Was Paul against sex?

I GREW UP on a farm in Illinois in the 1950s. One of the still-vivid images I have of those years is of my ­father opening his black leather-bound King James Bible on Saturday night after the television western Gunsmoke and preparing the Sunday school lesson. It was his Bible, and it was mine.

In 1964 I became involved with the Navigators. I ­attended a Navigator conference one weekend, and I still remember the main speaker quoting I Cor. 7:1 in the King James: “Now concerning the things whereof ye wrote unto me: It is good for a man not to touch a woman.” The speaker then proceeded to tell us young hormone-crazed college men that we didn’t need to “touch” a young lady when we helped her take off her coat nor when we opened the door to help her get into the car.

This personal story illustrates how the KJV affected the biblical view of marriage for thousands, indeed millions, of Christian readers over the last four centuries. William Smalley has correctly stated, “So close is the identification of ‘Bible’ with ‘translation’ that for many people in the world their translated Bible is the Bible.” Let me explain.

Most American Christians have assumed that Paul had very negative attitudes toward sex and marriage. But when we recognize that the KJV translation of I Cor. 7:1 misleads us, our perspective may change.

What Paul is doing in I Cor. 7:1–14 is taking up, one by one, questions that the Corinthians have written to him, and giving his answers. But in each case, he agrees only in part with what they say. At the beginning of chapter 7 we see the same approach. Some Christians had written, “It is well for a man not to touch a woman.” Paul agrees in part, but he immediately qualifies his agreement by writing, “But because of cases of sexual immorality, each man should have his own wife . . .” As one reads all of 7:1–7 it is clear that some Christians had suggested that a man may be more spiritual by giving up sexual relations with his wife. Paul agrees in part that a person may be able to devote himself or herself more fully to prayer if they abstain from sexual relations for a short time. But Paul advises that abstinence be practiced only by agreement between the husband and the wife, and that it be for a limited time only.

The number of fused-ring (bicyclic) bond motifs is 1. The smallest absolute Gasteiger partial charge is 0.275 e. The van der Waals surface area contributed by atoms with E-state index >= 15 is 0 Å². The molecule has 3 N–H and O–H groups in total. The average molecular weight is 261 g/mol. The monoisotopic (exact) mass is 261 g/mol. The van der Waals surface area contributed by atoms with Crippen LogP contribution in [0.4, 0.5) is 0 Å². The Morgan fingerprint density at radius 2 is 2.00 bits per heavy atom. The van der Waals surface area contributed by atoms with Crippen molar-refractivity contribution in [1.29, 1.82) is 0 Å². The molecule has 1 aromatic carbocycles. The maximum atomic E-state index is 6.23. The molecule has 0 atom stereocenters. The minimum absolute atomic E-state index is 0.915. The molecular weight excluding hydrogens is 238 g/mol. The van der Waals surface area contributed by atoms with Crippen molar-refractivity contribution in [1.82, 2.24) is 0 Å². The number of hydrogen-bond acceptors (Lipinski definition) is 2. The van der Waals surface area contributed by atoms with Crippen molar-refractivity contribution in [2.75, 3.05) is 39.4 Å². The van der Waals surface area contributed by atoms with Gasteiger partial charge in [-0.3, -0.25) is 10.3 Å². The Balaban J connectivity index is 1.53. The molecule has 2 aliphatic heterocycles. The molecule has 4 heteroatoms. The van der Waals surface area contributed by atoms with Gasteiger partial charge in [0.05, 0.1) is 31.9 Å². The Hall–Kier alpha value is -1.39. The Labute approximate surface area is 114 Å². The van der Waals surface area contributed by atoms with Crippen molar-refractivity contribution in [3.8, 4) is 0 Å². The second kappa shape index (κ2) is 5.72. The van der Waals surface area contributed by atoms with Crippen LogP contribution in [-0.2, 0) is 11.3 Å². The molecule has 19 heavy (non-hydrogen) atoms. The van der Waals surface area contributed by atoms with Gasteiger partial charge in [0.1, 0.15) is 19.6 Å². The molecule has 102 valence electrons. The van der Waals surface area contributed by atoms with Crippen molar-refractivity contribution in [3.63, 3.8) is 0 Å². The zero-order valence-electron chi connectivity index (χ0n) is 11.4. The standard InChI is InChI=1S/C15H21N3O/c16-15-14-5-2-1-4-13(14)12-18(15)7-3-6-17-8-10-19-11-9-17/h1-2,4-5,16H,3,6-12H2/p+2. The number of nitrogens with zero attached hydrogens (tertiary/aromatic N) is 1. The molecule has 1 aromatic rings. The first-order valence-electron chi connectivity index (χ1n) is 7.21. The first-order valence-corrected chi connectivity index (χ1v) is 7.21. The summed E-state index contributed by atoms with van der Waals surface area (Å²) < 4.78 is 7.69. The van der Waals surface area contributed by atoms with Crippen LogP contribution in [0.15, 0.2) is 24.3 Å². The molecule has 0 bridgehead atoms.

Since the Middle Ages, interpreters have attributed the words of I Cor. 7:1b to Paul himself. That is, interpreters thought that Paul himself was encouraging men not to have sexual relations with women. But once we recognize that Paul is quoting in 7:1 from a letter written to him, then the sense of verses 1–7 is quite different.

An increasing number of interpreters and translators are now accepting that these verses make more sense if verse 7:1b is read as a quotation. These translators are making the following points clear:

(a) Paul is quoting from a letter from Corinth.
(b) The end of the verse has to do with sexual relations; translations such as “not to marry” (NIV, TLA) are incorrect.
(c) Paul does not agree completely with what some Corinthians have written to him.

While the KJV has, in general, been helpful to many lay readers over the years, biblical texts such as I Cor. 7:1 can end up misleading readers. For many readers in today’s world, Paul has seemed like an ascetic unsympathetic toward marriage. The general consensus of scholars today is that the translation of I Cor. 7:1–7 in the KJV is no longer the best way to translate these verses. CH

By Roger L. Omanson

[Christian History originally published this article in Christian History Issue #100 in 2010]

Adapted from a paper by Roger L. Omanson, “The King James New Testament: How a Translation Determined Christian Thought on Marriage and Celibacy for Nearly Four Hundred Years,” given at the 2010 Society of Biblical Literature annual meeting in Atlanta, GA.
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